Timber Frame Ireland FAQs
Of course – timber frame houses comply with all building regulations and fire safety standards. You will experience no issues insuring your timber frame house and the cost should not be any different to that of a traditional block built home. In fact, lenders and insurance providers consider timber frame of less risk as the duration of the build is drastically reduced and therefore minimises exposure to risk.
If using quarry stone, an external leaf of blockwork would be required as part of our package. This would be attached to the blockwork by your stonemason, typically using expended mesh.
Thin-stone can be supported using external cement/plaster boarding and battens. This boarding can be rendered or plastered and painted just the same as a block exterior. The Thin-stone can be applied directly to this boarding using a similar method to tiling.
Yes of course – as long as you have drawings and planning permission (if required), we can provide a quotation for a timber frame extension to your existing block built home.
Yes, of course – timber frame is the most widely used method of construction, accounting for over 70% of all new builds in the developed world. You will have no difficulty whatsoever getting a mortgage for a timber frame house versus any other method.
As Patrick Sawdon, former Head of Halifax Valuation and Surveying, pointed out; “Timber frame housing is equally as good as housing constructed from brick or block. We make no differentiation on the lending terms offered on either form of construction.”
Similarly, Steve Birt of Zurich has said that “Insurance companies draw no distinction between modern timber frame and brick or block construction.”
Yes of course – many of our customers install underfloor heating at both ground floor and first floor level. Underfloor heating is becoming much more common than traditional radiators due to the rising popularity of economical heating systems such as air to water heat pumps and geothermal heating as an alternative to oil.
Our structure allows for underfloor heating pipes to be laid at first floor level. Approx. 75mm of screed which can be laid on top of metal webbed posi joists which we supply and fit.
Certainly – get in touch with our team at firstname.lastname@example.org and we’ll do our best to arrange this for you. We’re more than happy to showcase the quality of our work and to discuss the benefits of timber frame with you.
No, not at all. Once we have the planning approved architect’s drawings, and ideally the .Dwg/CAD file, this is then passed on to our design engineer who completes what are called General Arrangement drawings. These drawings outline all inclusions/exclusions and are essentially the timber frame version of your architect’s plans. This is all included as part of our package.
These are sent to the client and/or their architect/engineer approximately 1-2 weeks following the initial 10% deposit payment. Once reviewed and signed, these are then used to progress with the in-house panel drawings for production.
These General Arrangement drawings also include a Base Plan which can be given to your ground worker if you are not proceeding with our KORE insulated foundation system. They can also be used to pre-order your windows in advance to avoid any additional wait time following the erection of the frame.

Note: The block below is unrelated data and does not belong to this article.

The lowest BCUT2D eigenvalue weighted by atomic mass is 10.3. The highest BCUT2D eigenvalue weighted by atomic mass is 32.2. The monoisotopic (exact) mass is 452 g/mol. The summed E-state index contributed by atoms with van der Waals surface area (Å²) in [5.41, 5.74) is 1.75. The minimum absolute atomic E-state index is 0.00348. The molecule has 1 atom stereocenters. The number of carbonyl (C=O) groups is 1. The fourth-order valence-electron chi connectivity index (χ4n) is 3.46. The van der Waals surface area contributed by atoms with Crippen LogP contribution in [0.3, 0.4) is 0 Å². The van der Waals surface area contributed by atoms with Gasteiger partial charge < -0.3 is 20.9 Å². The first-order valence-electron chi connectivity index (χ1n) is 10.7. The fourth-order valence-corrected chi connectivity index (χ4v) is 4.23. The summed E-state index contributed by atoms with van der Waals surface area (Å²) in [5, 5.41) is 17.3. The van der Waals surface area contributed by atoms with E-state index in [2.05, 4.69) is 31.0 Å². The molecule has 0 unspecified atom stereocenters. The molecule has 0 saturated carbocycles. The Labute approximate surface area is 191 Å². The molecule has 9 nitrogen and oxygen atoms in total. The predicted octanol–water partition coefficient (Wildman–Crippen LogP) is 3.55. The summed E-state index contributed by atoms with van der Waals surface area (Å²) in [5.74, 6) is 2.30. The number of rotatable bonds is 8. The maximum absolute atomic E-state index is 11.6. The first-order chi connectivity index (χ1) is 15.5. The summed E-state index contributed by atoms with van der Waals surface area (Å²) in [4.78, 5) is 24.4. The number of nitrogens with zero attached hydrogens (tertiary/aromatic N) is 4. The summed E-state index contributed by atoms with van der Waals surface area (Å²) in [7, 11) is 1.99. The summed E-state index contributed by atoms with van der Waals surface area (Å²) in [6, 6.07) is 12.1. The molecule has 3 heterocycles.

No – timber frame has come a long way since the old methods of timber joist construction.
Our timber is certified, graded and kiln dried. We lay either solid floor joists or open webbed metal joists (posi joists). We lay OSB3 protective sheating, glued and screwed to ensure strength and durability underfoot of the passing trades during construction.
More and more of our clients are opting for the metal webbed joists rather than the traditional solid timber alternative. Although slightly more expensive, these significantly reduce the labour cost to your electrician and plumber as they can both work within the joists rather than cutting and drilling through solid joists or block as the case would be with a block built home.
Yes – all materials are tested and certified in accordance with appropriate European standards, including our timber. Our insulation and plaster board is also A1 rated for fire resistance. In fact, a large number of homes in Ireland are constructed using a timber frame structure on the upper floor. Every roof is also timber so there is most certainly no cause for concern.
In fact – when timber burns, the outer parts char and become charcoal. Charcoal insulates against heat and does not burn which means that the structural centre of the timber is protected from damage. Fire break sleeves are also added to the cavity of each intersection which prevents spread through in the event of a fire.
No – a timber frame house is indistinguishable to a traditional block built home and will look exactly as per your plans. Assuming an external cladding or leaf of blockwork, your home can be plastered and painted as usual.
We aim to have a detailed quotation returned to you within 48 hours, however this may vary during busier periods. All quotations will be returned no later than 3-4 working days from their request. Should you not receive your quotation within this time frame, please let us know and we will ensure that it is sent to you asap!